Shooting Dolphin is really hard. I was shocked at just how fast they swim, huge bodies passing within a few feet of you at high speed is something I've never experienced before. Since this was Natural Light shooting I used Shutter Priority on all of the images with the shutter set at 1/640th second with 400 ISO. These are great settings for this scenario, and an interesting indicator of how much faster Dolphins swim than Sharks.
The whole experience was brief, just a few jumps ahead of the pod followed by chaos of bodies falling off Zodiac boats and splashing about. Very cool. Photographic issues were lots of bubbles in the frame from the small boats, and the snorkelers. We were told that swimming fast and splashing attracts them in closer, so it's pretty chaotic.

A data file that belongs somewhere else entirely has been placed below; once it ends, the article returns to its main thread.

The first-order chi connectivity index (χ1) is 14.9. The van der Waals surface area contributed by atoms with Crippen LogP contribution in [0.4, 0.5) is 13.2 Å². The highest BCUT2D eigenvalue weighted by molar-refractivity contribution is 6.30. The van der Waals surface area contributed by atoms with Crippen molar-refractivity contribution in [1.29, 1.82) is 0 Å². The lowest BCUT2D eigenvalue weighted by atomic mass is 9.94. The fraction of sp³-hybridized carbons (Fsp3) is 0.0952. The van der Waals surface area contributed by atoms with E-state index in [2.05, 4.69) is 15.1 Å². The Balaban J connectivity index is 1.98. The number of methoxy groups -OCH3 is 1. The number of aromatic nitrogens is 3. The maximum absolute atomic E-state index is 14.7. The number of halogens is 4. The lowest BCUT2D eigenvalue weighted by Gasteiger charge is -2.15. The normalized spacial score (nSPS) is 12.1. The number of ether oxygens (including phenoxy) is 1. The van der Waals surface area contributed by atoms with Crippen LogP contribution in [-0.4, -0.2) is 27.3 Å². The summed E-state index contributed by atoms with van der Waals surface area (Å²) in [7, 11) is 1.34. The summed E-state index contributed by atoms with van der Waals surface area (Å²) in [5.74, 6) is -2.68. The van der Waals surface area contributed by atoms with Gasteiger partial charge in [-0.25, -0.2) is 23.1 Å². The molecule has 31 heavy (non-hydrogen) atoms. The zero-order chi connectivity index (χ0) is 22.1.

One of the reasons this is called a Workshop is that each evening the photographers onboard could submit two images -finished and edited, for discussion. If you choose to submit the images as a DNG file from Lightroom, then all of the metadata accompanies the images. This allows everyone to see not only the finished piece, but also see the original unaltered file. Therefore all of the steps of the edit can be retraced, allowing comment and discussion as to not only the in-camera quality of the capture, but also the editing process. This teaches everything from Composition to editing in a clear and concise way.
No matter what level of knowledge you come into a program like this with, there will always be a benefit. You are combining a trip specifically scheduled for photographic success with a collective mind set and energy from a group of your peers, -what could be more fun?